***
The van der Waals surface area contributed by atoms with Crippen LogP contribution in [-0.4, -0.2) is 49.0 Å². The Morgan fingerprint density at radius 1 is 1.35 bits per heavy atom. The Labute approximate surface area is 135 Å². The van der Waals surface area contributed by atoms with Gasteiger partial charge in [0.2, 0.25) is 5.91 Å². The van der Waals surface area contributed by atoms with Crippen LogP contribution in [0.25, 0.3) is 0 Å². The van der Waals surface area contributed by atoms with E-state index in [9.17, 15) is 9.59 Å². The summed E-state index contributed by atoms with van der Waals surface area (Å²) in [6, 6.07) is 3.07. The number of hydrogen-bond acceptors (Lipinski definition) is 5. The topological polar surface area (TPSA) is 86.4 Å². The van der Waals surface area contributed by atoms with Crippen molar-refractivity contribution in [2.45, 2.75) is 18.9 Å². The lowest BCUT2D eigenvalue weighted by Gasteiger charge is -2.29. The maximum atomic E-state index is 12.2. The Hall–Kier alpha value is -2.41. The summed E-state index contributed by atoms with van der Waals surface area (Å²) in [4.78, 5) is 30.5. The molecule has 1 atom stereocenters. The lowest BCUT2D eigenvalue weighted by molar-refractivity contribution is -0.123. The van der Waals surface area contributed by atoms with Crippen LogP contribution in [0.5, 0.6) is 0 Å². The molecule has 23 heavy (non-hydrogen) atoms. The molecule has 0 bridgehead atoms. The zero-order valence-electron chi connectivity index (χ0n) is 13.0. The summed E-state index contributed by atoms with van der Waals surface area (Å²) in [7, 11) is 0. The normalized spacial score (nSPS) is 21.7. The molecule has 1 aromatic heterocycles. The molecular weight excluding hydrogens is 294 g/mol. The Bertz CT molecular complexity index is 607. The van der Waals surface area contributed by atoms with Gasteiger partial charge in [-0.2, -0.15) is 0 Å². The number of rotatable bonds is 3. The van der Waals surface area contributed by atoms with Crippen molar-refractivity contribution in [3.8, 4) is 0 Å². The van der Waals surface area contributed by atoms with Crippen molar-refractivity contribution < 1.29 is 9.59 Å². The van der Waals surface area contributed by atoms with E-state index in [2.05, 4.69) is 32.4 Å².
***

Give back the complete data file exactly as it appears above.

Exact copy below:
The van der Waals surface area contributed by atoms with Crippen LogP contribution in [-0.4, -0.2) is 49.0 Å². The Morgan fingerprint density at radius 1 is 1.35 bits per heavy atom. The Labute approximate surface area is 135 Å². The van der Waals surface area contributed by atoms with Gasteiger partial charge in [0.2, 0.25) is 5.91 Å². The van der Waals surface area contributed by atoms with Crippen LogP contribution in [0.25, 0.3) is 0 Å². The van der Waals surface area contributed by atoms with E-state index in [9.17, 15) is 9.59 Å². The summed E-state index contributed by atoms with van der Waals surface area (Å²) in [6, 6.07) is 3.07. The number of hydrogen-bond acceptors (Lipinski definition) is 5. The topological polar surface area (TPSA) is 86.4 Å². The van der Waals surface area contributed by atoms with Crippen molar-refractivity contribution in [2.45, 2.75) is 18.9 Å². The lowest BCUT2D eigenvalue weighted by Gasteiger charge is -2.29. The maximum atomic E-state index is 12.2. The Hall–Kier alpha value is -2.41. The summed E-state index contributed by atoms with van der Waals surface area (Å²) in [4.78, 5) is 30.5. The molecule has 1 atom stereocenters. The lowest BCUT2D eigenvalue weighted by molar-refractivity contribution is -0.123. The van der Waals surface area contributed by atoms with Crippen LogP contribution in [0.5, 0.6) is 0 Å². The molecule has 23 heavy (non-hydrogen) atoms. The molecule has 0 bridgehead atoms. The zero-order valence-electron chi connectivity index (χ0n) is 13.0. The summed E-state index contributed by atoms with van der Waals surface area (Å²) in [7, 11) is 0. The normalized spacial score (nSPS) is 21.7. The molecule has 1 aromatic heterocycles. The molecular weight excluding hydrogens is 294 g/mol. The Bertz CT molecular complexity index is 607. The van der Waals surface area contributed by atoms with Gasteiger partial charge in [-0.2, -0.15) is 0 Å². The number of rotatable bonds is 3. The van der Waals surface area contributed by atoms with Crippen molar-refractivity contribution in [3.8, 4) is 0 Å². The van der Waals surface area contributed by atoms with Crippen molar-refractivity contribution < 1.29 is 9.59 Å². The van der Waals surface area contributed by atoms with E-state index in [2.05, 4.69) is 32.4 Å².